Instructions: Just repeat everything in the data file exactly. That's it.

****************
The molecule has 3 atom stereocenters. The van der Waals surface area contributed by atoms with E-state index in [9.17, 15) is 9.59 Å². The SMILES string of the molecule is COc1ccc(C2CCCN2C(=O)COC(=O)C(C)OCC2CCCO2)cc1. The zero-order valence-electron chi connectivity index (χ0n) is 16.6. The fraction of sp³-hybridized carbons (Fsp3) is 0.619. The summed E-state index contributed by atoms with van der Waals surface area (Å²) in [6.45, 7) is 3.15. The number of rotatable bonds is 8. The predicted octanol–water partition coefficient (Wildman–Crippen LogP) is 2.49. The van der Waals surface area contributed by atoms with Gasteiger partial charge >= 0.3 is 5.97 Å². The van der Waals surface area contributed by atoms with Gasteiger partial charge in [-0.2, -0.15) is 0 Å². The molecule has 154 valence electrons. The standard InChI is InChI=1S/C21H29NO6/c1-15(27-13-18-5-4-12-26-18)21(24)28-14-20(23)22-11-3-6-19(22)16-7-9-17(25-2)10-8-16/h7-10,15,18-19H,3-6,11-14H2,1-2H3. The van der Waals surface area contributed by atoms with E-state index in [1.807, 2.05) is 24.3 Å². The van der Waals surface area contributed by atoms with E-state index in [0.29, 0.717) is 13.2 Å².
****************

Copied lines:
The molecule has 3 atom stereocenters. The van der Waals surface area contributed by atoms with E-state index in [9.17, 15) is 9.59 Å². The SMILES string of the molecule is COc1ccc(C2CCCN2C(=O)COC(=O)C(C)OCC2CCCO2)cc1. The zero-order valence-electron chi connectivity index (χ0n) is 16.6. The fraction of sp³-hybridized carbons (Fsp3) is 0.619. The summed E-state index contributed by atoms with van der Waals surface area (Å²) in [6.45, 7) is 3.15. The number of rotatable bonds is 8. The predicted octanol–water partition coefficient (Wildman–Crippen LogP) is 2.49. The van der Waals surface area contributed by atoms with Gasteiger partial charge >= 0.3 is 5.97 Å². The van der Waals surface area contributed by atoms with Gasteiger partial charge in [-0.2, -0.15) is 0 Å². The molecule has 154 valence electrons. The standard InChI is InChI=1S/C21H29NO6/c1-15(27-13-18-5-4-12-26-18)21(24)28-14-20(23)22-11-3-6-19(22)16-7-9-17(25-2)10-8-16/h7-10,15,18-19H,3-6,11-14H2,1-2H3. The van der Waals surface area contributed by atoms with E-state index in [1.807, 2.05) is 24.3 Å². The van der Waals surface area contributed by atoms with E-state index in [0.29, 0.717) is 13.2 Å².